Kansas Kaleidoscope, February 2002
Real People. Real Stories.
(Volume 5, Number 4)
A fun magazine for kids!
SUE CAN'T SWIM!
Kansans won't discover dinosaur bones--like the famous Tyrannosaurus rex skeleton nicknamed "Sue"--in our back yards. But we might find shark teeth! Stegosaurus, Triceratops, and other familiar dinosaurs lived at a time when Kansas was covered by a salt water sea.
For Parents and Teachers:
Kansas' geologic past -- as part of an inland sea--may seem prehistoric, but it still affects us today. With this issue we hope that readers will gain a better understanding of cause and effect in history. The rich farmland that makes Kansas an agricultural leader, and the jobs people have in Kansas oil fields, salt mines, and limestone quarries are a direct result of events in the Cretaceous Period, more than 65 million years ago. Just think how different life would be had Kansas never been underwater!.
OCEANS OVER KANSAS
Millions of years ago, the ground we now walk on was an ocean floor. Salt water covered Kansas, and the water was filled with huge fish, swimming birds, and reptiles. Gigantic meat-eaters called mosasaurs ruled the ocean. Some of them grew as long as the width of a basketball court. Fierce sharks like Megalodon grew just as long, weighed 50 tons, and had enormous mouths that opened eight feet high!
THAT'S A MOUTHFUL!
How to say...
MAKING A SPLASH!
Cretaceous Creatures of Kansas
It's probably a good thing that humans weren't around during the period when Kansas was covered by an ocean. May of the sea creatures would have found humans just another tasty morsel of food! Meet seven of them in this issue.
Want to "Sea" More?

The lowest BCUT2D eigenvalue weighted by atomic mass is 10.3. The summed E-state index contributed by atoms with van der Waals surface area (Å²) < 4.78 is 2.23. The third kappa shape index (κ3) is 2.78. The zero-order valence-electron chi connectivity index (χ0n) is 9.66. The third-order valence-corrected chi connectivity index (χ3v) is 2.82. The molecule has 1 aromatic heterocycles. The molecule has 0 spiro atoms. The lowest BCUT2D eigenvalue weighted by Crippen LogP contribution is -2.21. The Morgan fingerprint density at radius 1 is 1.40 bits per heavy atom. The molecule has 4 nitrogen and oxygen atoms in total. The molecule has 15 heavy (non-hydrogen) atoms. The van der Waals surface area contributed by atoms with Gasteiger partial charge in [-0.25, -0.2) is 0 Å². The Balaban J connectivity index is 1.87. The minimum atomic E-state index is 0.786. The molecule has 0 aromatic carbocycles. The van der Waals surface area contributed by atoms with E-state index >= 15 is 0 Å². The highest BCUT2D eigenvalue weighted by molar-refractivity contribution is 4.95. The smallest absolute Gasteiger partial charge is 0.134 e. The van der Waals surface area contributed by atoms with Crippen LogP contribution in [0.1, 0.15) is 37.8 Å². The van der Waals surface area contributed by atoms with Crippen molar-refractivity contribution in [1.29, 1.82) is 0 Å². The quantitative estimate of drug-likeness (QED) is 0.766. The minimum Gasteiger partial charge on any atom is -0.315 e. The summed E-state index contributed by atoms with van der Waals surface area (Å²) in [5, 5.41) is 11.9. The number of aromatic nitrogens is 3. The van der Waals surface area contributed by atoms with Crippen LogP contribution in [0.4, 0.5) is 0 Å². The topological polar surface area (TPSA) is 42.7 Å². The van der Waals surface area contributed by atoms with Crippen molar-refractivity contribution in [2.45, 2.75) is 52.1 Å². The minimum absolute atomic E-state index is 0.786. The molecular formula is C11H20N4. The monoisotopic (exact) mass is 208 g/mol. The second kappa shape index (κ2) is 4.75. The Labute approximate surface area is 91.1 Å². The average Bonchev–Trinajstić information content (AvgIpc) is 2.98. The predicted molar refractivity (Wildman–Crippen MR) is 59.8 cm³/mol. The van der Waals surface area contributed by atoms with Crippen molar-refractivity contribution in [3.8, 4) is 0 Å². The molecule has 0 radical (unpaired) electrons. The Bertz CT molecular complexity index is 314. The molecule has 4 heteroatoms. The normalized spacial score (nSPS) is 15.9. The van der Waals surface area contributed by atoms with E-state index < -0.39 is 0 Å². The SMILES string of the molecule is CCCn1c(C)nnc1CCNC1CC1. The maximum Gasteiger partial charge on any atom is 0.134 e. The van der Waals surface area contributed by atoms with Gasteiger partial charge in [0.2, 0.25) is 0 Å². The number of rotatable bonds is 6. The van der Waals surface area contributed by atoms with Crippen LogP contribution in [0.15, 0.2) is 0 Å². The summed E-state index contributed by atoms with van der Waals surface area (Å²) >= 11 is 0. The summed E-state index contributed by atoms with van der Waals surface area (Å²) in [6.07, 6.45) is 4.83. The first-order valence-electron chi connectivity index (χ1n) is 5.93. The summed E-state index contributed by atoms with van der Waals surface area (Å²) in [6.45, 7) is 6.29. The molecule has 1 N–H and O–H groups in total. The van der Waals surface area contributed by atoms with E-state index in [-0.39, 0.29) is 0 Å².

Visit these great area museums:
Sternberg Museum of Natural History
University of Kansas Natural History Museum
Fick Fossil and History Museum
Science City at Union Station
Kansas City MO
Denver Museum of Nature & Science
"Prehistoric Journey" exhibition
WHAT REMAINS TO BE SEEN
Where Did They Go?
Kansas is no longer an ocean state full of huge, hungry sea creatures.
For millions of years the Kansas ocean continually changed shape. A change in the environment could dry up some of the water, or lock it into sheets of ice. Then more land would be exposed.Another climate change could melt the ice, or cause greater rainfall, and water would then cover the land once more. The Kansas sea shrank and grew many, many times.
Fossils = HARD Evidence!
Kansas is world-famous for the number and quality of its prehistoric fossils. A fossil is a leftover piece or a trace of something that lived in a past geologic age. A fossil could be the imprint of a leaf or bone pressed into rock. It could also be the ancient bone itself, or plant remains preserved as petroleum.
Mike Everhart is a marine biologist and paleontologist in Kansas. He looks for and studies fossils of prehistoric sea life. "Kansas is one of the best places in the world to find marine reptiles from the Cretaceous Period," he said. He loves "talking to people about these ancient marine reptiles and showing them that they were every bit as big and exciting as dinosaurs."
COOL CAREERS: DIGGING UP SKELETONS IN OUR PAST
George Sternberg--"Natural-Born Fossil Hunter"